Welcome to the Taglialatela lab, where we focus on studying the mechanisms underscoring brain resistance and resilience to Alzheimer’s Disease (AD) neuropathology. Certain individuals remain cognitively intact despite the presence of neuropathology (A plaques and tau neurofibrillary tangles) consistent with clinically symptomatic, late stage AD. The existence of these individuals (which we termed Non-Demented with AD Neuropathology, or NDAN for short) suggests that there is a natural way for the human brain to withstand the functional havoc normally brought about by AD neuropathology. It follows that understanding the molecular/cellular mechanisms involved in such extraordinary resilience would reveal targets for the development of a new therapeutic concept centered on stimulating cognitive resilience in anyone affected by AD. This novel treatment strategy is expected to be effective in humans, as demonstrated by the existence of NDAN individual. Laying the foundation for the future development of such an innovative therapeutic concept is the main goal of our work.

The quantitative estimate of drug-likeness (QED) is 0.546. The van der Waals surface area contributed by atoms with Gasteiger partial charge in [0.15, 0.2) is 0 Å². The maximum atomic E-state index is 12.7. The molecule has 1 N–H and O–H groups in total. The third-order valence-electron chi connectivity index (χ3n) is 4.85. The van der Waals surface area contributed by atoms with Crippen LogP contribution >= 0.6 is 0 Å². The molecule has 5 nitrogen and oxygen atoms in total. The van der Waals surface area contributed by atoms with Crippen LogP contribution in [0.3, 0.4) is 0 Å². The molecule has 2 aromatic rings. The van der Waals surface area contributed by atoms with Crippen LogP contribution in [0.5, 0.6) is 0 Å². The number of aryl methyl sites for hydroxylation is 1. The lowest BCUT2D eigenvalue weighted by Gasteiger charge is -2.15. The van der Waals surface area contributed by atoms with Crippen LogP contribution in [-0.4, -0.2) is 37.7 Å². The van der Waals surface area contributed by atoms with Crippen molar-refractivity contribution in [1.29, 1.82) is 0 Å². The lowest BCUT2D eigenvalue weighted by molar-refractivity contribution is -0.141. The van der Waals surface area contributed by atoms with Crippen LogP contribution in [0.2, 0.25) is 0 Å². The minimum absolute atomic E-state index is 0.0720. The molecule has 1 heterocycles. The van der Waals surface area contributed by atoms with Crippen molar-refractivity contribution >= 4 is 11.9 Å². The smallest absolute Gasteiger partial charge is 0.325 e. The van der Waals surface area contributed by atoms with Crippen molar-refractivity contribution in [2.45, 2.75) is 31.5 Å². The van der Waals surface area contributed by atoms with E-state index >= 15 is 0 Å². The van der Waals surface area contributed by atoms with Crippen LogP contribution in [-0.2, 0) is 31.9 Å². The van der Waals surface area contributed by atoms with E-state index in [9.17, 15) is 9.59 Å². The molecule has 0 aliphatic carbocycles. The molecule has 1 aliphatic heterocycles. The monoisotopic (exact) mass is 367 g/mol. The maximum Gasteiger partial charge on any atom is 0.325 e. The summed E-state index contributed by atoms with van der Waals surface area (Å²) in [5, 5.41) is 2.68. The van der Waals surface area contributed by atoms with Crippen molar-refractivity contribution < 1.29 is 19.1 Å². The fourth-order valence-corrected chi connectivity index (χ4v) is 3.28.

Past and ongoing research in our lab has begun to unveil multiple mechanisms associated with resistance in NDAN. These include synapses that possess a unique proteomic profile (Zolochevska et al., 2018; Zolochevska and Taglialatela, 2020) and appear to be resistant to the dysfunctional attack by both A and tau oligomers (Bjorklund et al., 2012; Singh et al., 2020), the most neurotoxic species in the AD brain; resistance to synaptic calcium dyshomeostasis (Reese et al., 2008, 2011); increased numbers of neural stem cells (NSC) in the hippocampus (Briley et al., 2016), where NSC-derived exosomes may confer synaptic resilience through specific miRNA cargoes (Micci et al., 2019); modulation of antioxidant defenses (Fracassi et al., 2020); and prompt removal of damaged synapses by hyper-active microglia (in preparation). Whether these are all aspects of a unifying driving event and developing methods to emulate such protective mechanisms are current focuses of our research.